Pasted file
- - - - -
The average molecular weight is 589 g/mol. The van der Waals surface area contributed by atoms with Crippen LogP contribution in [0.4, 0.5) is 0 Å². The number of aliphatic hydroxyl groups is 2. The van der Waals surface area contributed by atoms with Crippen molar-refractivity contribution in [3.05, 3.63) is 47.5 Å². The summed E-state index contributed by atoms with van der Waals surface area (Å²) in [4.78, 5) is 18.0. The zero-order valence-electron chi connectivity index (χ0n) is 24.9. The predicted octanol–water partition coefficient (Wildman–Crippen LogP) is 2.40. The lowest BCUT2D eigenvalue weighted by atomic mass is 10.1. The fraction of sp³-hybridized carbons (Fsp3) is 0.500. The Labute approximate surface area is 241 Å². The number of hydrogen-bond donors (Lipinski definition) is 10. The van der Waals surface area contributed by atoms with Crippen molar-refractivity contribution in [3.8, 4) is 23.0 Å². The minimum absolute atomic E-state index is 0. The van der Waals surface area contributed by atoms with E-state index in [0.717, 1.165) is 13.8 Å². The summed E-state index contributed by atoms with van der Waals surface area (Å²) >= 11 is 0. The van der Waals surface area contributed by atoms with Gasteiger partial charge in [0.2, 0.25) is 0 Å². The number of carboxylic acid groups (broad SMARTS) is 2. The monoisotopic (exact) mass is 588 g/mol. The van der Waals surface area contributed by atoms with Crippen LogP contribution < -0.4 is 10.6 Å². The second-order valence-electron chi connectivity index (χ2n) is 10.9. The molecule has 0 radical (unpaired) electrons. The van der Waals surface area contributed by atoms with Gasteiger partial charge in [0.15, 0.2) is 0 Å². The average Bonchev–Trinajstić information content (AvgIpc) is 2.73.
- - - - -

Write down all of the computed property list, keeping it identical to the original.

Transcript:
The average molecular weight is 589 g/mol. The van der Waals surface area contributed by atoms with Crippen LogP contribution in [0.4, 0.5) is 0 Å². The number of aliphatic hydroxyl groups is 2. The van der Waals surface area contributed by atoms with Crippen molar-refractivity contribution in [3.05, 3.63) is 47.5 Å². The summed E-state index contributed by atoms with van der Waals surface area (Å²) in [4.78, 5) is 18.0. The zero-order valence-electron chi connectivity index (χ0n) is 24.9. The predicted octanol–water partition coefficient (Wildman–Crippen LogP) is 2.40. The lowest BCUT2D eigenvalue weighted by atomic mass is 10.1. The fraction of sp³-hybridized carbons (Fsp3) is 0.500. The Labute approximate surface area is 241 Å². The number of hydrogen-bond donors (Lipinski definition) is 10. The van der Waals surface area contributed by atoms with Crippen molar-refractivity contribution in [3.8, 4) is 23.0 Å². The minimum absolute atomic E-state index is 0. The van der Waals surface area contributed by atoms with E-state index in [0.717, 1.165) is 13.8 Å². The summed E-state index contributed by atoms with van der Waals surface area (Å²) >= 11 is 0. The van der Waals surface area contributed by atoms with Gasteiger partial charge in [0.2, 0.25) is 0 Å². The number of carboxylic acid groups (broad SMARTS) is 2. The monoisotopic (exact) mass is 588 g/mol. The van der Waals surface area contributed by atoms with Crippen LogP contribution < -0.4 is 10.6 Å². The second-order valence-electron chi connectivity index (χ2n) is 10.9. The molecule has 0 radical (unpaired) electrons. The van der Waals surface area contributed by atoms with Gasteiger partial charge in [0.15, 0.2) is 0 Å². The average Bonchev–Trinajstić information content (AvgIpc) is 2.73.